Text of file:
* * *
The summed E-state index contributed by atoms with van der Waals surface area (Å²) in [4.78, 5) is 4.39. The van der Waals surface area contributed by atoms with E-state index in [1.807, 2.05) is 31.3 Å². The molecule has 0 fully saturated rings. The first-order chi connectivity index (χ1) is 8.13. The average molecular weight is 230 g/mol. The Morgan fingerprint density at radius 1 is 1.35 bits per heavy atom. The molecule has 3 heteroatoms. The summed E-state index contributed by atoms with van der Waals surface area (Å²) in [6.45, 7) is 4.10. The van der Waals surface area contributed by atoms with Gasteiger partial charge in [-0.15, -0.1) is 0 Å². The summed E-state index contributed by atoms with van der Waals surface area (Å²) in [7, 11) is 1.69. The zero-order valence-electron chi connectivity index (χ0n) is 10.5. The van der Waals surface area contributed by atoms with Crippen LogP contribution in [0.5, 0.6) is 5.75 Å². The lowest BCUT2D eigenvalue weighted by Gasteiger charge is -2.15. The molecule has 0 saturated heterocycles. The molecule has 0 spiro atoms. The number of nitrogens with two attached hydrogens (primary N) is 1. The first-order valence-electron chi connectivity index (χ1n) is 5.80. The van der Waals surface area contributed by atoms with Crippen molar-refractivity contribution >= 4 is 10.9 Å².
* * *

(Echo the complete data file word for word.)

The summed E-state index contributed by atoms with van der Waals surface area (Å²) in [4.78, 5) is 4.39. The van der Waals surface area contributed by atoms with E-state index in [1.807, 2.05) is 31.3 Å². The molecule has 0 fully saturated rings. The first-order chi connectivity index (χ1) is 8.13. The average molecular weight is 230 g/mol. The Morgan fingerprint density at radius 1 is 1.35 bits per heavy atom. The molecule has 3 heteroatoms. The summed E-state index contributed by atoms with van der Waals surface area (Å²) in [6.45, 7) is 4.10. The van der Waals surface area contributed by atoms with Gasteiger partial charge in [-0.15, -0.1) is 0 Å². The summed E-state index contributed by atoms with van der Waals surface area (Å²) in [7, 11) is 1.69. The zero-order valence-electron chi connectivity index (χ0n) is 10.5. The van der Waals surface area contributed by atoms with Crippen LogP contribution in [0.5, 0.6) is 5.75 Å². The lowest BCUT2D eigenvalue weighted by Gasteiger charge is -2.15. The molecule has 0 saturated heterocycles. The molecule has 0 spiro atoms. The number of nitrogens with two attached hydrogens (primary N) is 1. The first-order valence-electron chi connectivity index (χ1n) is 5.80. The van der Waals surface area contributed by atoms with Crippen molar-refractivity contribution >= 4 is 10.9 Å².